In a world in which economic reality mattered to politicians, grandiose spending plans coupled with soaring government debt would pretty much preordain grim tax policy. But we don't live in that world. In ours, tax and spending proposals are crafted based on their appeal to target audiences of voters, with no regard for balancing books or averting financial catastrophe. With that in mind, it's clear that there are significant differences between the plans that Donald Trump and Joe Biden harbor for our money. Basically, Trump plans to steal less of other people's cash then Biden does, though neither has any serious suggestions for paying for their spending schemes. First, let's note that the president has been very vague about his tax plans, offering little beyond broad promises of more tax cuts in addition to those provided by the 2017 Tax Cuts and Jobs Act (TCJA). "Without further details or clarification, it is difficult to fully analyze President Trump's second term tax policy agenda," cautions the Tax Foundation. "Broad themes of the president's agenda include providing tax relief to individuals and tax credits to businesses that engage in desired activities, while the status of expiring TCJA provisions and tariffs seems uncertain." "We're left with a handful of vague ideas and bullet-point descriptions about various tax cuts the president would like to pursue if he's re-elected," agrees Kiplinger. The financial publication adds that we should "expect the president to seek permanent status for at least some of the provisions in the Tax Cuts and Jobs Act (TCJA) of 2017 that lowered taxes for individuals. Right now, most of those tax cuts are set to expire after 2025." The TCJA, then, is probably our best insight into Trump's intentions. The law dropped the corporate tax rate from 35 percent to 21 percent. It also cut personal income taxes for a majority of Americans. "About 65 percent of households paid less in individual income taxes in 2018 as a result of the TCJA," reports the Tax Policy Center, a project of the Urban Institute and the Brookings Institution. "About 6 percent paid more. The rest paid about the same." "Experts are divided on whether the tax law was a good idea. But there is little disagreement on this core point: Most people got a tax cut," notes The New York Times. Many of the tax reductions of the TCJA are set to expire in 2025, however. The expiration date was inserted in order to prevent a Senate filibuster by Democrats who opposed the legislation. As a result, a reelected President Trump is expected to try to extend the effects of the law, and that may well constitute the bulk of his tax policy. Joe Biden, by contrast, has been far clearer than Trump about his tax plans—and about his intention to extract more money from Americans. "Democratic presidential nominee Joe Biden would enact a number of policies that would raise taxes on individuals with income above $400,000, including raising individual income, capital gains, and payroll taxes," say Tax Foundation analysts. "Biden would also raise taxes on corporations by raising the corporate income tax rate and imposing a corporate minimum book tax." "Biden's tax plan would yield combined top marginal state and local rates in excess of 60 percent in three states: California (62.64 percent), Hawaii (60.34 percent), and New Jersey (60.09 percent)," the Tax Foundation adds. Biden "wants to raise the highest personal income rate back up to 39.6% (it was lowered to 37% by the 2017 tax reform law), cap itemized deductions for wealthier Americans, limit 'like-kind exchanges' by real estate investors, and phase-out the 20% deduction for qualified business income for upper-income taxpayers," agrees Kiplinger. "He won't raise taxes for anyone making less than $400,000, though." Biden proposes reducing taxes for lower-income Americans, though not with broad TCJA-style rate cuts. Instead, the Democratic challenger favors targeted breaks, including tax credits and debt forgiveness intended to benefit parents, students, seniors, and other favored groups and to generally incentivize behavior he wants to encourage. It's necessary, though probably pointless, to emphasize that neither Trump's nor Biden's tax plans come close to paying for the federal government's anticipated spending spree in the years to come. "Biden's plan would raise tax revenue by $3.05 trillion over the next decade on a conventional basis," assesses the Tax Foundation. "When accounting for macroeconomic feedback effects, the plan would collect about $2.65 trillion the next decade." It's hard to assign an equivalent revenue number to the president's proposals given the dearth of details, but his emphasis on tax cuts means it's certainly less than Biden's take. But Trump proposed non-stop deficit spending even before the government started throwing money around to offset jobs lost and businesses closed during the pandemic, according to the Congressional Budget Office (CBO). More tax cuts and continuing deficits mean growing debt. Biden proposes $7.74 trillion in increased federal spending, tallies the Washington Post's Robert J. Samuelson. That's on top of $13 trillion in deficits over the next decade (calculated before coronavirus spending). That inevitably results in even greater debt beyond what's already forecast. "By the end of 2020, federal debt held by the public is projected to equal 98 percent of GDP," the CBO warned in September: The projected budget deficits would boost federal debt to 104 percent of GDP in 2021, to 107 percent of GDP (the highest amount in the nation's history) in 2023, and to 195 percent of GDP by 2050. High and rising federal debt makes the economy more vulnerable to rising interest rates and, depending on how that debt is financed, rising inflation. The growing debt burden also raises borrowing costs, slowing the growth of the economy and national income, and it increases the risk of a fiscal crisis or a gradual decline in the value of Treasury securities. This is an appropriate place at which to recognize that Libertarian presidential candidate Jo Jorgensen favors cutting taxes and government spending. "Taxes are never voluntary—they are always paid under threat of punishment," her campaign website points out. "As president, I will work tirelessly to slash federal spending, make government much, much smaller, and eliminate the federal income tax, so you can keep what you earn." Jorgensen promises to "block any new borrowing" and to "encourage baseline budgeting. Instead of assuming an increase, we start at zero every year, and then we decide what is vital." The Libertarian candidate's proposals are light on details, though she offers the rare acknowledgment that taxes and spending involve important tradeoffs, and that not everything people desire is affordable. But we don't live in a world where economic reality has much popularity, which may be why the only presidential candidate to discuss taxes and spending as linked issues is languishing in the polls at maybe 3 percent. Instead, Americans are at each other's throats over two candidates whose financial proposals promise everything their supporters could want without reference to the real world.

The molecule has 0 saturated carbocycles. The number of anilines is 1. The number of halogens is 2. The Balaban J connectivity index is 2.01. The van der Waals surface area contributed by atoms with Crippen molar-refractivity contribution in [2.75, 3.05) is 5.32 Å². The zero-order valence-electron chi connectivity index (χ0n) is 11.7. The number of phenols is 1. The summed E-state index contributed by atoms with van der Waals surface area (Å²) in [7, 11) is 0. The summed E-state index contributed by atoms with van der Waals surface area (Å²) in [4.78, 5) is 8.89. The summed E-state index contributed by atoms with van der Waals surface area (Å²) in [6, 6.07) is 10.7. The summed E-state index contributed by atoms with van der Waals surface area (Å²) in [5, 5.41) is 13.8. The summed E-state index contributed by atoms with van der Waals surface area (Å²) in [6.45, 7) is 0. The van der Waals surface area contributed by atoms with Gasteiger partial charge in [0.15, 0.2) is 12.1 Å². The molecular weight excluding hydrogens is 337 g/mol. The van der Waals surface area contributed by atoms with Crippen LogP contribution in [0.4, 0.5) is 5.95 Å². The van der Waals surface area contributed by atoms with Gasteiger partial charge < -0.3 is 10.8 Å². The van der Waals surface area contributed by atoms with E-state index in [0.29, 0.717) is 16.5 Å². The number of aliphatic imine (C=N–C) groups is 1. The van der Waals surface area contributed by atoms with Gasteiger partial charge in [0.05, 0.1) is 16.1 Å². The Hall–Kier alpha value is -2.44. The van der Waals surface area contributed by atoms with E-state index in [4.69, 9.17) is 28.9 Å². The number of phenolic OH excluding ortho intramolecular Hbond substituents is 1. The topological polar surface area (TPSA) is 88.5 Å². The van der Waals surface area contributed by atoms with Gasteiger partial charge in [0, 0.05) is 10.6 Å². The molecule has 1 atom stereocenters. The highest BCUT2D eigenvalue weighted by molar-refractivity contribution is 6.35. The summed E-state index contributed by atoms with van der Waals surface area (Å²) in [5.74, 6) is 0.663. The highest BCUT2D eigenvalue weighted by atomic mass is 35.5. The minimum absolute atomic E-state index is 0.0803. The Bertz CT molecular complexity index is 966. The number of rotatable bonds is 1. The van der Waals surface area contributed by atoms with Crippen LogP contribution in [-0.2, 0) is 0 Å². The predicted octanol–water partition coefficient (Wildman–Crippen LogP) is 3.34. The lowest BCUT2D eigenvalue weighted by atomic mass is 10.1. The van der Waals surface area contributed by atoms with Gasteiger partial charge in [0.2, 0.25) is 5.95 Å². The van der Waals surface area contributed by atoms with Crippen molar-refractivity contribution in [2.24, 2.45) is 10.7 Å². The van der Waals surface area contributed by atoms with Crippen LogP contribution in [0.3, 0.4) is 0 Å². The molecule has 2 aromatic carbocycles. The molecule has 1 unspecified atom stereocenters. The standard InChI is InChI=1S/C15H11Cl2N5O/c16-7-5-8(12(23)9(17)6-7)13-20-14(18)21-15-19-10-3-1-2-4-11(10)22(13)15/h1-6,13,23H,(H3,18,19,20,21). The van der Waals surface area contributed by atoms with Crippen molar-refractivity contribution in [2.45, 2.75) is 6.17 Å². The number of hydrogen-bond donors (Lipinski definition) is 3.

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Joe Biden's Economic Policies Would Cost the Economy 4.9 Million Jobs by 2030, According to a New Study